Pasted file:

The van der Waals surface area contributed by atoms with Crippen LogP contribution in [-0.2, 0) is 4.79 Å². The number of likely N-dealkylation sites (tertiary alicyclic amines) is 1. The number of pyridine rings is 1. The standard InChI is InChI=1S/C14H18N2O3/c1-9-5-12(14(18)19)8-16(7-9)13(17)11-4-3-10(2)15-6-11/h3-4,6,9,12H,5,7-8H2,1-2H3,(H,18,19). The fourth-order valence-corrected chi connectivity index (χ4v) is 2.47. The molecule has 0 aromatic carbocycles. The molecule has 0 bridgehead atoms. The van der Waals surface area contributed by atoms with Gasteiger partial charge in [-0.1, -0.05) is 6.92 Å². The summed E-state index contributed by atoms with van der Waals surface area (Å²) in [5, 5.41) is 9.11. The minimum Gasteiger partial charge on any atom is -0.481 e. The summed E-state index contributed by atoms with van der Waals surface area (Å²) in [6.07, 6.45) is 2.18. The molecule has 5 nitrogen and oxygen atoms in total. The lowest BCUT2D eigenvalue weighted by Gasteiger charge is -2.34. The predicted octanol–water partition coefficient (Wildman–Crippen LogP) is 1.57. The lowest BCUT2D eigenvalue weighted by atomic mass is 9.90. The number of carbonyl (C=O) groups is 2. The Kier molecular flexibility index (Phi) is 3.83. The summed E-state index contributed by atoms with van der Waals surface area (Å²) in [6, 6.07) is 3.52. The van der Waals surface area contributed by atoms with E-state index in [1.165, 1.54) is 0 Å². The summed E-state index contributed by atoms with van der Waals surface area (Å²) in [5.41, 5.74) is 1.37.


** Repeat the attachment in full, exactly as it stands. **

The van der Waals surface area contributed by atoms with Crippen LogP contribution in [-0.2, 0) is 4.79 Å². The number of likely N-dealkylation sites (tertiary alicyclic amines) is 1. The number of pyridine rings is 1. The standard InChI is InChI=1S/C14H18N2O3/c1-9-5-12(14(18)19)8-16(7-9)13(17)11-4-3-10(2)15-6-11/h3-4,6,9,12H,5,7-8H2,1-2H3,(H,18,19). The fourth-order valence-corrected chi connectivity index (χ4v) is 2.47. The molecule has 0 aromatic carbocycles. The molecule has 0 bridgehead atoms. The van der Waals surface area contributed by atoms with Gasteiger partial charge in [-0.1, -0.05) is 6.92 Å². The summed E-state index contributed by atoms with van der Waals surface area (Å²) in [5, 5.41) is 9.11. The minimum Gasteiger partial charge on any atom is -0.481 e. The summed E-state index contributed by atoms with van der Waals surface area (Å²) in [6.07, 6.45) is 2.18. The molecule has 5 nitrogen and oxygen atoms in total. The lowest BCUT2D eigenvalue weighted by Gasteiger charge is -2.34. The predicted octanol–water partition coefficient (Wildman–Crippen LogP) is 1.57. The lowest BCUT2D eigenvalue weighted by atomic mass is 9.90. The number of carbonyl (C=O) groups is 2. The Kier molecular flexibility index (Phi) is 3.83. The summed E-state index contributed by atoms with van der Waals surface area (Å²) in [6, 6.07) is 3.52. The van der Waals surface area contributed by atoms with E-state index in [1.165, 1.54) is 0 Å². The summed E-state index contributed by atoms with van der Waals surface area (Å²) in [5.41, 5.74) is 1.37.